Foreign language is a compulsory subject at universities. However, this is not the major of students; therefore, they do not spend much time on learning foreign languages. As a result, a lot of students have to go to foreign language centers to repeat learning hours, or buy foreign language certificates to satisfy the requirements set by employers. University graduates cannot meet standards on foreign languages
Le Duc Han from Phu Tho province finished school two years ago. However, the former student of the Hanoi University for Civil Engineering still cannot find a good job in his trained major, because he could not pass the English exam.
Han said that he began learning English at high school, but he did not spend much time on the subject because he concentrated on three main subjects to prepare for the university entrance exam. The English study was also bad at the university, and he never could pass the English exam.
Nguyen Thi Thuong, a former student of the Hanoi Academy of Journalism and Communication, said that she nearly got nothing in foreign language skills in the four years at the university. In order to fulfill her tasks at the media company, where she is working for, Thuong has to go to the evening foreign language class.
Deputy Minister of Education and Training Nguyen Vinh Hien also said at a conference discussing the implementation of the plan to teach foreign languages at universities, that while universities have made considerable progress in teaching other subjects, they nearly have not made any progress in teaching foreign languages. “A lot of students still cannot use foreign languages after they graduate schools. This year is really a bitter defeat,” he said.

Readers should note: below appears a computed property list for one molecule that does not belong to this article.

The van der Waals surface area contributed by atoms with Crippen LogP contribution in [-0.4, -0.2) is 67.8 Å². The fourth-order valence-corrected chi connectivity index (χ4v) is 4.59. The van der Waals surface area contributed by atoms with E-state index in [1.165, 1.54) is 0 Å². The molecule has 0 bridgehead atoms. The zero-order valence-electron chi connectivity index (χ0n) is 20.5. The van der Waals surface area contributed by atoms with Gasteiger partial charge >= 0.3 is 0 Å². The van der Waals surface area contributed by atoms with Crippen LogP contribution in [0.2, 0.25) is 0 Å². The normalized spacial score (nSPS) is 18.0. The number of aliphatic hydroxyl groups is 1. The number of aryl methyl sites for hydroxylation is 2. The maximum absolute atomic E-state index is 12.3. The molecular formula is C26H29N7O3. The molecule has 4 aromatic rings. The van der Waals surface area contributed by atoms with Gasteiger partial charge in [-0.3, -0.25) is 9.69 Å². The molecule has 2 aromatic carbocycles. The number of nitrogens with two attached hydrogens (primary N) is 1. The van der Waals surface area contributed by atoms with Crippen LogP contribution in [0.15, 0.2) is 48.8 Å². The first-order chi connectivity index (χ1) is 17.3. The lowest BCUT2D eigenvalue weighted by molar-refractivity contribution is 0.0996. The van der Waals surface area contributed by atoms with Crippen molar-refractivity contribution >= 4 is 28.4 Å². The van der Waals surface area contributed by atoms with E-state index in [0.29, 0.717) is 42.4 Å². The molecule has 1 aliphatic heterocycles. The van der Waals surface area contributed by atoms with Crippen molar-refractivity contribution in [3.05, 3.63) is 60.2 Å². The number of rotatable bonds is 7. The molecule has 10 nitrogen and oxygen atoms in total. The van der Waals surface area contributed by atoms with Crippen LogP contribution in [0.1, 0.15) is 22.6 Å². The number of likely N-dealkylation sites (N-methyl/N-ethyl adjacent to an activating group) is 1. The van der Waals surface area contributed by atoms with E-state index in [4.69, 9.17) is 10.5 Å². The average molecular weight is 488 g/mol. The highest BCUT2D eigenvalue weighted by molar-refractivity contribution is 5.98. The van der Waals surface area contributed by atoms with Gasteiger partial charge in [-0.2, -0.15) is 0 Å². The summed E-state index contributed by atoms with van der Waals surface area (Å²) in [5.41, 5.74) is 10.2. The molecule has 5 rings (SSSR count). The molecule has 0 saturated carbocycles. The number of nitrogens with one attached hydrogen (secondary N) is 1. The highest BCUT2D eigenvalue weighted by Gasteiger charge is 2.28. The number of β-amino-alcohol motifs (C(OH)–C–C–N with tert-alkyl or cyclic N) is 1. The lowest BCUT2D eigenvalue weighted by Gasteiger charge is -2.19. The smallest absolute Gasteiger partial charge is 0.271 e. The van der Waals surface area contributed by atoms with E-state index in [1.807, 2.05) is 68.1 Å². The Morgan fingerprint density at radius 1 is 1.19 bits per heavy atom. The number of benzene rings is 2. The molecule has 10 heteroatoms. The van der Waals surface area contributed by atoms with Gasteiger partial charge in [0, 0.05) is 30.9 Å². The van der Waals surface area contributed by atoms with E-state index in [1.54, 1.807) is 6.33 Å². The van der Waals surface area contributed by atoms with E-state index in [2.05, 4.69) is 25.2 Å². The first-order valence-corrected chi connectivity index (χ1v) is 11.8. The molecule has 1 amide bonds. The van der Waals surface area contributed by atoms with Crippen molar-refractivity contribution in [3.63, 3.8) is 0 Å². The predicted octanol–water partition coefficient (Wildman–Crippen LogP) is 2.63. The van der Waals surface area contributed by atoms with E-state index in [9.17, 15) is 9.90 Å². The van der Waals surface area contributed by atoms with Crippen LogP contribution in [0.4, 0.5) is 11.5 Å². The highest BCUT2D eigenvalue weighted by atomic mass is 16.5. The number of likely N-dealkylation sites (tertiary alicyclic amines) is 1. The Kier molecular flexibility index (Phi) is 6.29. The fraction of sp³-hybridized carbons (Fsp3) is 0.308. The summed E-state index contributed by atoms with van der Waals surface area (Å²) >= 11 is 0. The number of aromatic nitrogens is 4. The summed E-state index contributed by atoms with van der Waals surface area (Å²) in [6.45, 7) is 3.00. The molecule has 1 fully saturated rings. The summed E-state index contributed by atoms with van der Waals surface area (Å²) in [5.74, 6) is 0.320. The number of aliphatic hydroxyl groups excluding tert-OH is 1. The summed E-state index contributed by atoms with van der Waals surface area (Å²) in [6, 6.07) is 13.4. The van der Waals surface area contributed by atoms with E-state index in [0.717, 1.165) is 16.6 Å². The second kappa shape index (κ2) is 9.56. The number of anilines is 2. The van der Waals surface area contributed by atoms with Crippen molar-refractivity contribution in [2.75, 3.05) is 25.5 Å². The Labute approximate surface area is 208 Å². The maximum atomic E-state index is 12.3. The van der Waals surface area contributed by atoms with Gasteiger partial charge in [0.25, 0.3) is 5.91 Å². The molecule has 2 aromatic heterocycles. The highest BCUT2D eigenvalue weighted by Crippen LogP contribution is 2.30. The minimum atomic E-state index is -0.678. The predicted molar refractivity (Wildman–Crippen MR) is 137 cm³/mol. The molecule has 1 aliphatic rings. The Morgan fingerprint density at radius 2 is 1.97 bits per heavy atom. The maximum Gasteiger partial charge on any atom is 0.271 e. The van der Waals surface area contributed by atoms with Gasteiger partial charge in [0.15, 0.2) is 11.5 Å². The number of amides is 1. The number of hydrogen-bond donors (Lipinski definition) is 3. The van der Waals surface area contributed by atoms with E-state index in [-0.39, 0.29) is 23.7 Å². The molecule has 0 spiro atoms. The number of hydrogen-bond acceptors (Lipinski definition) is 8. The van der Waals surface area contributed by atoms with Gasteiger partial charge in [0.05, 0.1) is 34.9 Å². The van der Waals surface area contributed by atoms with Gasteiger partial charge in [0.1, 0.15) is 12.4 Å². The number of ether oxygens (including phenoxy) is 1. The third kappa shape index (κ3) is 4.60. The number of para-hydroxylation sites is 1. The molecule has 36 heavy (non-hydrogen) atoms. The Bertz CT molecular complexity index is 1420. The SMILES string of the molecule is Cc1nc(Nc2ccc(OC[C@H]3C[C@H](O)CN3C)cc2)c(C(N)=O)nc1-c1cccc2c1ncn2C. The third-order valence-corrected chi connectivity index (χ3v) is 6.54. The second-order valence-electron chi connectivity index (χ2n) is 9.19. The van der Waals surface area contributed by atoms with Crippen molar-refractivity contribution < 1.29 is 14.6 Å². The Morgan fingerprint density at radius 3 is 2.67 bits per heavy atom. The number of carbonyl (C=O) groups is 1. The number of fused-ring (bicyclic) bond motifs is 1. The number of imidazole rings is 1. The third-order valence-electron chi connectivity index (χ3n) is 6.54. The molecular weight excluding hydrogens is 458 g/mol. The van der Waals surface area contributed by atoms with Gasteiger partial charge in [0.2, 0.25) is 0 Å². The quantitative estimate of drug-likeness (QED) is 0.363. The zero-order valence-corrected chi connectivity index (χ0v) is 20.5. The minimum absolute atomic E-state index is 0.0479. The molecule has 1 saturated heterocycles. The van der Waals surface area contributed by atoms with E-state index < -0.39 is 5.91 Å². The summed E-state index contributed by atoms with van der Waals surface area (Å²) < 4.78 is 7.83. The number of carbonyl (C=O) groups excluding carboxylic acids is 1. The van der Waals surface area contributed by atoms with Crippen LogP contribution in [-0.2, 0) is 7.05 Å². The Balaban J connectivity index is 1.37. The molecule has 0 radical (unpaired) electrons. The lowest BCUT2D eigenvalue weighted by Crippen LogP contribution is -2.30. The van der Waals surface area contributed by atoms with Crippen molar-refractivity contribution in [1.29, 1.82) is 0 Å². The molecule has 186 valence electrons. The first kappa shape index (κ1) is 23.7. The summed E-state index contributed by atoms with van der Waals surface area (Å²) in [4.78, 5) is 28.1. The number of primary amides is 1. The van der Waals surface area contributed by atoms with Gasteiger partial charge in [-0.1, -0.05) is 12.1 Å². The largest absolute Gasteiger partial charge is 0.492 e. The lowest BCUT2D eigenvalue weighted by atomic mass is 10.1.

One of the reasons behind this, according to the Ministry of Education and Training MOET is the unreasonable curriculums drawn up by universities which are too heavy in theory. Students simply go to class to learn grammar rules, while they cannot practice the four major skills of listening, reading, speaking and writing.
Dr Nguyen Ngoc Hung from the National Foreign Language Plan by 2020, has pointed out that lecturers now talk too much, while this thing should be done by students. “Only the student-centered teaching method is the effective method,” he said.
Meanwhile, Dr Duong Bach Nhat from the Duy Tan University has blamed the problem on the different knowledge of input students. He said that it is very difficult to classify students to put them into different classes in order to have reasonable teaching methods. MOET vows to stop the “foreign language illiteracy”
In order to stop the “foreign language illiteracy”, MOET has initiated the National Foreign Language Plan by 2020. According to Nguyen Le Huong, Deputy Director of the University Education Department of the ministry, the plan strives to make university graduates to have certain qualification in foreign languages.
Under the plan, the graduates of non-foreign language schools need to understand the main ideas of speakers and handle the situations. This will be the minimum requirement on university graduates.
Nevertheless, the ministry has been warned that this would be a very difficult task for schools, especially when they still have poor material facilities and lack standardized lecturers. Hung thinks that in order to do that, it is necessary to set up foreign language faculties at the schools which have good conditions, and develop the network of teachers.
MOET is planning to set up a new group for university entrance exam – A1 (A1 examinees will have to take three exams of mathematics, physics and English), which it hopes with help improve the English skills of students. Source: Dan Viet